An American father and son have been handed over to Japanese authorities for allegedly helping former Nissan boss Carlos Ghosn flee the country.
The two were charged last year with helping Mr Ghosn flee Japan, hidden in a box and on a private jet.
Mr Ghosn escaped to his childhood home, Lebanon, which has no extradition treaty with Japan.
Michael Taylor and his son Peter Taylor have fought a months-long battle to avoid extradition over the case.
The US Supreme Court last month cleared the way for the extradition of the Taylors, who have been in US custody since their arrest in May.
The Massachusetts men have been locked up at a suburban Boston jail since their arrest in May.
They were handed over to Japanese officials early on Monday, according to their lawyers.
Prosecutors said the pair received $1.3m (£936,000) to help Mr Ghosn escape Japan on 29 December, 2019.
Michael Taylor is a 60-year-old private security specialist and US Army Special Forces veteran. He once ran American International Security Corporation, a private military contractor that focused on helping people escape difficult situations overseas.
According to a profile in Vanity Fair, he has completed nearly two dozen escape operations, charging clients anywhere from $20,000 to $2m per job.
Mr Ghosn's escape from Tokyo to Beirut was meticulously planned over a period of several weeks or months, according to numerous media reports.
Japanese broadcaster NHK reported that CCTV footage showed Mr Ghosn leaving his house and walking about to a nearby hotel, where he joined two other men.
The three then boarded a train to Osaka, and went to a hotel near Kansai international airport.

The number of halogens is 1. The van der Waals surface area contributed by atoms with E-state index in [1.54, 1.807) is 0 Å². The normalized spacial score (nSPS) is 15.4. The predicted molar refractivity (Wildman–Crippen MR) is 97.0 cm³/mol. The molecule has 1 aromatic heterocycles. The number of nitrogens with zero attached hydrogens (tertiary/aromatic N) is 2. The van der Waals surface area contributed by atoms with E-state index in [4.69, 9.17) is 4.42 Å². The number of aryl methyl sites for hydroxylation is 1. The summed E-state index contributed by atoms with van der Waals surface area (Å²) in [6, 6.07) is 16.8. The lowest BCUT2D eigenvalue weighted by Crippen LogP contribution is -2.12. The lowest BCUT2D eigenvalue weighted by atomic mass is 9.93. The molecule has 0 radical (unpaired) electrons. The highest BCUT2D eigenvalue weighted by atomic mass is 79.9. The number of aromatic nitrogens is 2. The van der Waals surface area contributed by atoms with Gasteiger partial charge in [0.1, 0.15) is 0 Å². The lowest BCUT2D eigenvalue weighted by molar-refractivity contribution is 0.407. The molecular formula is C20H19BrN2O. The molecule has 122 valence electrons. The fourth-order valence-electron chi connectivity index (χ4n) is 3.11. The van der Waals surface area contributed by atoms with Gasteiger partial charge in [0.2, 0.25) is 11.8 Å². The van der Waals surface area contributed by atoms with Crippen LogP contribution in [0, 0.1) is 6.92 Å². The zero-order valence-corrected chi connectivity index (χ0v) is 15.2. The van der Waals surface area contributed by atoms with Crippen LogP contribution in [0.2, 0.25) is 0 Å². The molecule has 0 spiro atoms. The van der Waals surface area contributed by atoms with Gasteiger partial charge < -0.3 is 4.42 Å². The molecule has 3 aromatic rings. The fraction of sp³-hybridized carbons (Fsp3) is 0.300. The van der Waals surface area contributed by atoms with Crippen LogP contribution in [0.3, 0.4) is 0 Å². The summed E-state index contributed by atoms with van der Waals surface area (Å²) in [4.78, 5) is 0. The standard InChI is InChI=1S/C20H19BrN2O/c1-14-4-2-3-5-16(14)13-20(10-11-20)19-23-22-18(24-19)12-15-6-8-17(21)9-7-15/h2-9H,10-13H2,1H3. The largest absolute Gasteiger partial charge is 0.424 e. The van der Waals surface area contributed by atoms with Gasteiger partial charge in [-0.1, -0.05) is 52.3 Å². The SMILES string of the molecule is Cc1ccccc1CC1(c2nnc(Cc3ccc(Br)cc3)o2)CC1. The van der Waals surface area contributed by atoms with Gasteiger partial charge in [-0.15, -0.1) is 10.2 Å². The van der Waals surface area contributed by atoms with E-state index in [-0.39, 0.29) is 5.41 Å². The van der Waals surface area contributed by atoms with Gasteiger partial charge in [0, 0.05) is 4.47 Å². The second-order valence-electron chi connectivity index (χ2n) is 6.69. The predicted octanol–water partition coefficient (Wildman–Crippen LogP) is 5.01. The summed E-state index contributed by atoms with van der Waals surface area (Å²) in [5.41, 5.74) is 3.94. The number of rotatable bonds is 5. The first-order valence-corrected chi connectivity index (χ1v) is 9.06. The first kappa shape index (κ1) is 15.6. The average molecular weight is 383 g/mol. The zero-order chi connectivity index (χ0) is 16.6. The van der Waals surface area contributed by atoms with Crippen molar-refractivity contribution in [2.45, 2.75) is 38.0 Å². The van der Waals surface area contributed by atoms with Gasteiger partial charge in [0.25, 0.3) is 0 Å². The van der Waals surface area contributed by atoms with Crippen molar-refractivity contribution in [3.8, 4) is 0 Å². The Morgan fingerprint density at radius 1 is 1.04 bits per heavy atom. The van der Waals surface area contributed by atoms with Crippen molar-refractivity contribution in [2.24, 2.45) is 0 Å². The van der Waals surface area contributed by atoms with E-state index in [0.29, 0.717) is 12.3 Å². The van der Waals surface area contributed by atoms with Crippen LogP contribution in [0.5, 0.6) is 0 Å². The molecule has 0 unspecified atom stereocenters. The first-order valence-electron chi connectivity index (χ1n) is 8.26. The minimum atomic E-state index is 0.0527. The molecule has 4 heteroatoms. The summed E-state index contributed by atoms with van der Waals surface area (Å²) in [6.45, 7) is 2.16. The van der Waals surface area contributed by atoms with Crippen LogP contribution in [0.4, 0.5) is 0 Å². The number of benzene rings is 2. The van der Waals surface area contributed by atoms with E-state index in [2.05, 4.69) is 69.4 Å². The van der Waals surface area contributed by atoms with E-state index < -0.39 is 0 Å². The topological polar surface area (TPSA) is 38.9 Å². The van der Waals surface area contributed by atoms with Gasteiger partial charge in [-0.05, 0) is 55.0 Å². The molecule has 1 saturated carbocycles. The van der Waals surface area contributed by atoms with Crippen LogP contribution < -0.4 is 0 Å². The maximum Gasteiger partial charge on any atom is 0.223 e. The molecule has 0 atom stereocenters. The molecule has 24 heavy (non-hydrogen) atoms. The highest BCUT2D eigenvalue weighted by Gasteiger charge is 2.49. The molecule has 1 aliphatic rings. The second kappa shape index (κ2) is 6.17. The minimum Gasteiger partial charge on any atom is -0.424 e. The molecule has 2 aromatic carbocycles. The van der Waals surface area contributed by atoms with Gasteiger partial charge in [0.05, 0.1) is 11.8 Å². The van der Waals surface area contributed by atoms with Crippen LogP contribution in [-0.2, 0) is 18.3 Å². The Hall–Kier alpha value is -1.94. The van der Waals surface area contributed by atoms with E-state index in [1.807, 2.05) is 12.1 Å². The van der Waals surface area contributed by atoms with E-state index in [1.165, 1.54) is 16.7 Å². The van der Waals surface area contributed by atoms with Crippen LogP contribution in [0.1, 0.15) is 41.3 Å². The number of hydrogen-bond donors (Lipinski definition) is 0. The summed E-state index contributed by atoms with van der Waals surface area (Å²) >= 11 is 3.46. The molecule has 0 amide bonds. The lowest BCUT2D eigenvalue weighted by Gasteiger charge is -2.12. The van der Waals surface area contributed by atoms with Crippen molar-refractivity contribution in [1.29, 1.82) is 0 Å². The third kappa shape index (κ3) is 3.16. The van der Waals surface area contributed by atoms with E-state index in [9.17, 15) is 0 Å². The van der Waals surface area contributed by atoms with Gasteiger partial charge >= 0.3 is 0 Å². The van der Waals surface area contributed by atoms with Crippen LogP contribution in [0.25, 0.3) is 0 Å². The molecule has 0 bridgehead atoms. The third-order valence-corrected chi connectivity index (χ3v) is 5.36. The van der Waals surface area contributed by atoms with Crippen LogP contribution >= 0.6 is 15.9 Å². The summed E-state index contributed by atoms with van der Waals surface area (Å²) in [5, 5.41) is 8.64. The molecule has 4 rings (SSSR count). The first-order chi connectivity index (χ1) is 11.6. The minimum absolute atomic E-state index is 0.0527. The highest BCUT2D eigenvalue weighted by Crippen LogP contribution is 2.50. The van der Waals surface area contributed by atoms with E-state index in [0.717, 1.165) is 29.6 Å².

It is believed Mr Ghosn was concealed in one of two large, black box-like luggage cases, which was then loaded onto a private jet without being checked by the authorities.
Last month, a Turkish court convicted an executive of Turkish jet company MNG and two pilots over their role in flying Mr Ghosn out of Japan.
The former Nissan executive was first arrested on charges of financial misconduct in November 2018 for allegedly under-reporting his pay package for the five years to 2015.
A number of other charges followed, including an accusation by Nissan that he directed money from the company for his own personal enrichment.
The multi-millionaire spent months in prison and under house arrest, where he was monitored 24 hours a day and had only restricted access to the internet.
After his escape, Mr Ghosn held a press conference in Lebanon, in which he denied charges of financial wrongdoing in Japan, claiming the country's justice system was "rigged".
He described himself as a "hostage" in the country with a choice between dying there or running.
He said he faced interrogations which lasted up to eight hours a day, and was barred from any contact with his wife, Carole.